Investment bank Citigroup has downgraded McMillan Shakespeare after the federal government announced regulatory changes to the fringe benefit tax yesterday.
Citi dropped its recommendation to "neutral" from "buy" and lowered its price target on the stock by $1.87 to $16.62 on the grounds that the changes will have a "fundamental change in the leverage of its business model."
"We see [the] announcement as likely to fundamentally change the growth potential and future profitability of MMS," Citi said.
Yesterday the federal government announced it was moving the carbon tax price from a fixed to floating price one year earlier, creating a shortfall of around $3.8 billion. The hole in the budget is mostly to be filled by eliminating the 20% fringe benefit rate that is used to claim fringe benefits on cars – which is a core component of McMillan's novated leasing business.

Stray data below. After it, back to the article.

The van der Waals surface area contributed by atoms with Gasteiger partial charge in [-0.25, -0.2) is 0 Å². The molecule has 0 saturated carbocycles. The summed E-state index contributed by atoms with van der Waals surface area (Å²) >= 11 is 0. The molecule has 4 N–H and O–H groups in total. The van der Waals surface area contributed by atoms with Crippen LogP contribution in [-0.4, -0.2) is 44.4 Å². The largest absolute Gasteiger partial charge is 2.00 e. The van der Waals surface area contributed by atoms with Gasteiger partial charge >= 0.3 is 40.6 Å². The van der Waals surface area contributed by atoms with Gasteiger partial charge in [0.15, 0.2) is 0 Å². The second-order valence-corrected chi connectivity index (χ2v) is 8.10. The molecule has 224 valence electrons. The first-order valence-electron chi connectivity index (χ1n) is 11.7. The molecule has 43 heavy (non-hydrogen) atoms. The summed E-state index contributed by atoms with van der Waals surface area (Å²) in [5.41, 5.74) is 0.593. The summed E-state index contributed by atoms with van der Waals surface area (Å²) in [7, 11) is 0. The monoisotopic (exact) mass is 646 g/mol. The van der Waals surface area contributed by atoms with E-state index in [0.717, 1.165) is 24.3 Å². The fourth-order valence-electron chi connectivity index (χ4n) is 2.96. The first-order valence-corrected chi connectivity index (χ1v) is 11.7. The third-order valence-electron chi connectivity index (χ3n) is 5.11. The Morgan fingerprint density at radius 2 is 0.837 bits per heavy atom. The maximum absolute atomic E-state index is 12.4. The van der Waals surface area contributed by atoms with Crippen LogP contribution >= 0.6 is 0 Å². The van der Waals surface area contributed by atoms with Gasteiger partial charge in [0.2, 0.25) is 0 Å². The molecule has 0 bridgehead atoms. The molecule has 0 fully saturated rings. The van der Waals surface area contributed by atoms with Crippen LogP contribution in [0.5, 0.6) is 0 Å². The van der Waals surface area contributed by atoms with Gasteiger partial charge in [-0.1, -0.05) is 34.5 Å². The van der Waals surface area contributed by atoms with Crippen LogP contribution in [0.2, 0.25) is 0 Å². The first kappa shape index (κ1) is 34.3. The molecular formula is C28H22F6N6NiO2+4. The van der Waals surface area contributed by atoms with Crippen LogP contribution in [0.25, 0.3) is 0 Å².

The investment bank listed three negative implications for McMillan: that eliminating the flat rate will increase the complexity of the benefit, reducing its appeal; the tax concession to personally use employer-provided or salary-sacrificed cars will be removed, increasing the burden of proof required to show the vehicle is being used for business purposes; and that the new policy won't differentiate between taxable and tax-exempt businesses, potentially harming McMillan's strategy to target higher-value customers.
McMillan plummeted 14.7% to $15.36 yesterday before it was granted a trading halt.
"We believe the changes if implemented will have a material impact on the company's business," the company said in an announcement to the Australian Securities Exchange.
McMillan is part of the Uncapped 100.